UK energy suppliers will be required to run experiments this summer targeted at motivating more customer engagement with energy, regulator Ofgem has said.

The Competition and Markets Authority recommended that Ofgem instigate trials to find better ways of prompting disengaged customers to look for cheaper energy deals as part of its report on the energy market last year.

The authority found during its two-year investigation into energy market failings that two-thirds of customers who are on standard variable tariffs are paying far more than they need to for their energy.

However, Ofgem has now passed responsibility for conducting engagement trials over to suppliers.

Rachel Fletcher, senior partner, consumers and competition at the energy regulator explained: “By overseeing these trials, we will make sure that suppliers are doing everything they can to test ways to help these customers find better deals. This could be through switching supplier, or helping loyal customers find cheaper tariffs with the current supplier.”

Fletcher added the Ofgem percieves suppliers as holding a “special responsibility” to engage customers in vulnerable circumstances. “We are proposing an enforceable principle for suppliers to make all efforts to identify and support them,” she said.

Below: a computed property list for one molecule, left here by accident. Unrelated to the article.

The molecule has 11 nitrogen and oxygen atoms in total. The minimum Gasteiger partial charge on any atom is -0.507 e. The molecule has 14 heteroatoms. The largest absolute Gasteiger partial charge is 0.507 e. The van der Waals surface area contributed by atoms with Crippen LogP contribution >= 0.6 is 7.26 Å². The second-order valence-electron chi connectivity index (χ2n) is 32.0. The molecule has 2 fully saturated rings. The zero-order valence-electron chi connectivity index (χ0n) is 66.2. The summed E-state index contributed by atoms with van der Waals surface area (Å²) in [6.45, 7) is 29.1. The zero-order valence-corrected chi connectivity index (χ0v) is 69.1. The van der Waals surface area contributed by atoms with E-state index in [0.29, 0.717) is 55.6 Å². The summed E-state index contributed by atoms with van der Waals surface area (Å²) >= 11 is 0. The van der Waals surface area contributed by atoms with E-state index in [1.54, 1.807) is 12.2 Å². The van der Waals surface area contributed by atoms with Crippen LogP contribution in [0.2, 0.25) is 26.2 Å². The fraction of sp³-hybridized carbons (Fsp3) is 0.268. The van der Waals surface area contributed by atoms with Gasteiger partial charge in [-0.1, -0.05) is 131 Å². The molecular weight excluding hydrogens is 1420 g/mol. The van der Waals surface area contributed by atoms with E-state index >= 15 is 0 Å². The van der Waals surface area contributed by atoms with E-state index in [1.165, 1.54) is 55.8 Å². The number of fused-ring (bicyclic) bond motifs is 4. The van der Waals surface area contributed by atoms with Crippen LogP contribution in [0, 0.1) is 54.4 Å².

Suppliers must begin trials this summer which address issues such as:

  • Informing customers of the cheapest market deals
  • Tackling billing jargon, for example, by changing the name of standard tariffs “out of contract” tariffs
  • Lack of clarity in domestic billing more generally
  • Processes for informing customers when they have come to the end of a fixed deal.

Consumer body Which? welcomed Ofgem’s ruling that suppliers must invest in such trials.

Alex Neill, Which? managing director of home and legal services said: “The competition inquiry’s findings were clear – the energy market is not working for consumers with too many people stuck on expensive standard tariffs. Finding new ways to reach these customers is critical and the energy regulator must use these trials to deliver a more competitive market.”

She added that: “The energy industry has been dragging it’s feet on this problem for too long,” and reminded suppliers that they have only one more day in which to submit information to Which? about their plans to boost customer engagement.

The watchdog asked suppliers to voluntarily submit this information as part of its Fair Energy Prices campaign.